I hesitate to make pronouncements of any but the most obvious sorts. Too frequently hasty conclusions are quickly disproved, and unquestioned observations are contradicted.
Along the driveway there are a handful of hybrid camellias, two of one cultivar, and three of the other, ‘Winter’s Star’ and ‘Winter’s Interlude’, though I don’t recall which is which until they are flowering. I’m unable to figure which cultivar is the three or the two because the identical varieties do not flower concurrently and their foliage is too similar.
The furthest plants are only a dozen feet apart, but they will often flower two months apart. The simplest explanation for the disparate flowering period is the slight difference in sun exposure, with one spot open to the setting western sun while the other is more shaded by deciduous trees.
The three camellias facing the sunset through early autumn (when the sun’s path shifts noticeably southward) begin flowering in November, while the two in the shade of the Golden Rain tree flower sporadically through December and January. There are often numerous fat buds that do not open at all, apparently victim to repeated freezing temperatures (though occasionally there will be a few scattered blooms in March).
For years I accepted this pattern, and explained that the varying bloom times were the result of the differing sun exposures. But, earlier this year two tall (forty feet tall) hornbeams immediately beside the Golden Rain were removed, so that now the two camellias that were more shaded are exposed to considerably more sun through all the seasons. Contrary to my reasoning, the camellias continue to flower two months later, and only now, in late January are the first flowers of ‘Winter’s Star’ opening, with dozens of buds unopened. Three feet away, the buds of ‘Winter’s Interlude’ are swelling, but there are no flowers yet.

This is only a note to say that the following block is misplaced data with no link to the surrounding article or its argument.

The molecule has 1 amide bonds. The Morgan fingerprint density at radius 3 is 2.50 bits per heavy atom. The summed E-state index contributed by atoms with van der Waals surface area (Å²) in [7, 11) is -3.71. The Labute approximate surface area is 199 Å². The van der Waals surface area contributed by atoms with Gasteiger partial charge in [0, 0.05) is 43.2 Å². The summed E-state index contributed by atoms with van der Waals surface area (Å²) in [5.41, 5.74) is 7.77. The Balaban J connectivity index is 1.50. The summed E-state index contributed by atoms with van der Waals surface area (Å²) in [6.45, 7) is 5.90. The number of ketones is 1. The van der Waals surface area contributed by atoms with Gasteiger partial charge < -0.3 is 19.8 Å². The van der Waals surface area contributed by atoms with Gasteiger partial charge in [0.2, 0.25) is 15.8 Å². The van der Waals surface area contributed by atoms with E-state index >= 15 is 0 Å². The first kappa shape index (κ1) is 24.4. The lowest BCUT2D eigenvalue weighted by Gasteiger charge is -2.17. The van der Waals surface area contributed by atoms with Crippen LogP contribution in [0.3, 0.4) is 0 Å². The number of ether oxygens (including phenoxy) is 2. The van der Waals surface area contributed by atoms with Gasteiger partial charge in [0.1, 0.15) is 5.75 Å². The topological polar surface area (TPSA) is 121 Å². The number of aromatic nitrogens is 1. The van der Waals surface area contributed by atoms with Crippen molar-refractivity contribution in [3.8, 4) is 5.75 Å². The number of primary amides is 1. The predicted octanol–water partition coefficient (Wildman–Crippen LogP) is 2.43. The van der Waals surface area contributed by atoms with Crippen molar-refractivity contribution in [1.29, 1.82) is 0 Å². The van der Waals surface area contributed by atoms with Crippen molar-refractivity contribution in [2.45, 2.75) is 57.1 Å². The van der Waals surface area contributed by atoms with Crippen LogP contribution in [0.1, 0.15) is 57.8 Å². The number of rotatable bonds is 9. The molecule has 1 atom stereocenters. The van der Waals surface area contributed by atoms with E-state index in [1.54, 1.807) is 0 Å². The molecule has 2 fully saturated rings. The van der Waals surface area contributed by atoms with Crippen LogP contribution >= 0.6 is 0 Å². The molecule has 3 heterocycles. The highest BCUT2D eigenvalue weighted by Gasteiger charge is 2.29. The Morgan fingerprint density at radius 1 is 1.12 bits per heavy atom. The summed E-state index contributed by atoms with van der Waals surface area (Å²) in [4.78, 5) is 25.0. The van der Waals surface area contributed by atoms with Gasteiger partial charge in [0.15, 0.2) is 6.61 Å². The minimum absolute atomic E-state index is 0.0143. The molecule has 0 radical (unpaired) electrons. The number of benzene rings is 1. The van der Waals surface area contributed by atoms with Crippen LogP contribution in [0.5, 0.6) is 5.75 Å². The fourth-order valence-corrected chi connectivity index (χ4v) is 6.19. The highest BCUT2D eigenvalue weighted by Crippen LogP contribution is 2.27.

The three camellias nine and twelve feet away have no buds at all. These flowered completely in November, the best period of blooms I can recall. For several weeks there were a handful of flowers at their peak, and others that were just past or nearly at their peak. In January the flowers are damaged by frost and freeze so that each is edged in brown, so it would be helpful to gain some insight to locate camellias where they will flower in November rather than January.
The point here is that I have presumed that one set of camellias were delayed in bloom due only to the lack of exposure to sun when apparently the reasons are much more complex. I’ve little doubt that the amount of sunlight plays a part, but how much, I haven’t a clue.
And, it is not only camellias that betray my common sense notion that more sun will spur earlier winter flowering. Around the garden, the early winter flowering ‘Winter Sun’ mahonia (Mahonia x media ‘Winter Sun’) is almost at its peak bloom in more shaded areas, while in nearly full sun the flowers have faded considerably. The ones growing with more sun flowered earlier, and faded first. To my thinking, this makes perfect sense, but the late winter blooming leatherleaf mahonia (Mahonia bealei) defies this logic.
There are five or six leatherleaf mahonias growing in the garden, several that were planted and other seedlings that were spread by birds who consumed the grape-like fruits. In late January, the ones in the most sun have barely developed flower buds while the few in deepest shade have full panicles of buds and already show some color. The mahonias in nearly full sun will flower weeks after the shaded plants, so whatever the influences it’s clear that I don’t understand them.
So, enough of of conclusions. It is abundantly clear, I’m certain, that I haven’t a sufficiently analytical mind to figure such matters, so I’ll not pretend that I know more than I do. There is no harm in any of this, I suppose, but the lesson is perhaps that simple minds are intended to enjoy rather than analyze. If I overstep to declare anything more than my casual observations you are best served by ignoring me.